In the latest developments, China’s pursuit of a 5% economic growth target for the year 2023 faces significant challenges, primarily attributed to an ongoing property crisis, according to a comprehensive analysis by Bloomberg. While a Bloomberg survey suggests that China might barely meet this economic target, experts remain wary due to mounting pressures within the real estate sector.
The survey, conducted among 78 economists, anticipates a 5% expansion for the Chinese economy in 2023, indicating a slight 10 basis point downgrade from previous projections. The property sector looms large as the most formidable obstacle to China’s growth prospects, with concerns regarding mounting debt and enduring challenges.
Analysts at Poseidon Partner, a Hong Kong-based investment firm, underscored the persistent pressure on the real estate sector, even in the face of government efforts to stabilize the property market. They predict that entities burdened with past debts will continue to experience adverse consequences.
Bloomberg Economics’ research, coinciding with the economist survey, presents a cautious optimism that the “around 5%” growth goal is still within reach but not without uncertainties. They estimate an 18% probability of falling short of this target.
Economists Chang Shu and Andrej Sokol, in a recent report, articulated concerns regarding the property slump, fragile market sentiment, and mounting corporate debt stress, which could potentially push the economy onto a lower growth trajectory. Their projection for gross domestic product (GDP) growth stands at 5.4% for the year.
Notably, HSBC Holdings Plc, Morgan Stanley, and Citigroup Inc. have already predicted sub-5% growth for China in 2023. HSBC, for instance, recently revised its forecast from 5.3% to 4.9%.
While there are some positive signs, such as an easing drop in exports and improved credit growth, the housing market remains a source of concern. A housing rally in major cities has begun to lose momentum, raising questions about the effectiveness of targeted government support.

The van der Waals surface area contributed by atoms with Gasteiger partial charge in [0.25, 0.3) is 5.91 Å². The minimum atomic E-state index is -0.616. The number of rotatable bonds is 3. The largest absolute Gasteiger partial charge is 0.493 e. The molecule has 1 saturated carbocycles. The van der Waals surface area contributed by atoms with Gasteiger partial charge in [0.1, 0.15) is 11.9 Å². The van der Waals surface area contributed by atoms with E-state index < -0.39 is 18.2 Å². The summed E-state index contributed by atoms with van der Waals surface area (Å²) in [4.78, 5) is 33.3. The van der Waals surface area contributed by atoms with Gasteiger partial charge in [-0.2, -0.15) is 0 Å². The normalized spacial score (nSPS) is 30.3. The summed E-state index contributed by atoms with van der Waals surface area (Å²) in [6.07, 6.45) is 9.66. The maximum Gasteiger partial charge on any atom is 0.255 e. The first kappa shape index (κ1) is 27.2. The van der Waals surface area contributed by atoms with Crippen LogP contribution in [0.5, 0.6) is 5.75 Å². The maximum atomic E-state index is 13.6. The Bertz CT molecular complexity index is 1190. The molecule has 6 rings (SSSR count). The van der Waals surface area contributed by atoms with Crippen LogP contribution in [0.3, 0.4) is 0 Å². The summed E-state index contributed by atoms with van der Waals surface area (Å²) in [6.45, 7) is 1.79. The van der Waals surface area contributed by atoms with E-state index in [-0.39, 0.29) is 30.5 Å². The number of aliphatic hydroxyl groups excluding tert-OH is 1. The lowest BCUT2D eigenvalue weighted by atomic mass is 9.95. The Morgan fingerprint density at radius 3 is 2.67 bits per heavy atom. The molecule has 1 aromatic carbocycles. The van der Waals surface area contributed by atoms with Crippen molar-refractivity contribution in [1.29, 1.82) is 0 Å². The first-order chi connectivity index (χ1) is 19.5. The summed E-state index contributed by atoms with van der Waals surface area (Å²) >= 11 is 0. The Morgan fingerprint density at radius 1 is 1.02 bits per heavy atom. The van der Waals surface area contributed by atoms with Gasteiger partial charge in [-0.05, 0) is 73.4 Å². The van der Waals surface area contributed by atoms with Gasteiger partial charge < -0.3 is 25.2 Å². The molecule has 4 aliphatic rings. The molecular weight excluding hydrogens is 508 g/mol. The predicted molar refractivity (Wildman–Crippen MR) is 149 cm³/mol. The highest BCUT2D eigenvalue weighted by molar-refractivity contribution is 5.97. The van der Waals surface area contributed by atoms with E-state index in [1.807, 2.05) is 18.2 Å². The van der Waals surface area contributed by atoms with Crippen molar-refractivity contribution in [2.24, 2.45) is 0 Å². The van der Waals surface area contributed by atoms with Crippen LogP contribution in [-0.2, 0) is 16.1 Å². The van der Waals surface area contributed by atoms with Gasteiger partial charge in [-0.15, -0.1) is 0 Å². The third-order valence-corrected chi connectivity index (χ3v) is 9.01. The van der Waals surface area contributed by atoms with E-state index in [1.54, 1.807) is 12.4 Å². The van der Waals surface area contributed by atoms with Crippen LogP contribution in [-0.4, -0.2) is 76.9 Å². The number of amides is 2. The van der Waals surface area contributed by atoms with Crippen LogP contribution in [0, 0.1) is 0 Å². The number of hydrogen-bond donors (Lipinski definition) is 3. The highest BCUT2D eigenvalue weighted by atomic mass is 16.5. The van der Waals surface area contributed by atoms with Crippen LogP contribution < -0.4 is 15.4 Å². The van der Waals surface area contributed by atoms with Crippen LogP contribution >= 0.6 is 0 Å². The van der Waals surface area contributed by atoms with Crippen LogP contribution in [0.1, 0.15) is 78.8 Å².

The property crisis emerges as the paramount challenge facing China, as indicated by a separate survey, where 17 out of 21 economists named “real estate” as the top concern. Some experts believe that housing sales may continue to decline into the early part of the following year, potentially taking up to a year for a substantial recovery.
Former central bank adviser Li Daokui has urged Beijing to facilitate more lending to developers to avert further defaults and expedite the property market’s recovery. While larger cities may see quicker growth, smaller cities may require more time to achieve a “good recovery.
The property crisis remains a critical factor influencing China’s economic outlook for 2023, with uncertainty persisting despite recent positive economic indicators. Policymakers continue to navigate these challenges carefully, implementing fiscal and monetary support measures to bolster the economy, but recognizing that time may be needed for their full impact to materialize.
Other Key Findings from the Bloomberg Survey:
– China’s GDP is expected to grow by 4.3% year-on-year in the third quarter and 4.8% year-on-year in the fourth quarter of 2023.
– Growth in 2024 is forecasted to remain at a 4.5% year-on-year expansion.
– Economists anticipate a 10 basis point reduction in China’s one and five-year loan prime rates by the end of the year.
– Producer prices are expected to contract by 2.9% for the full year, a slight improvement from the previous estimate of a 3% decline.
– Exports are likely to decline by 4.2% in 2023, while imports are projected to decline by 5.6% for the year.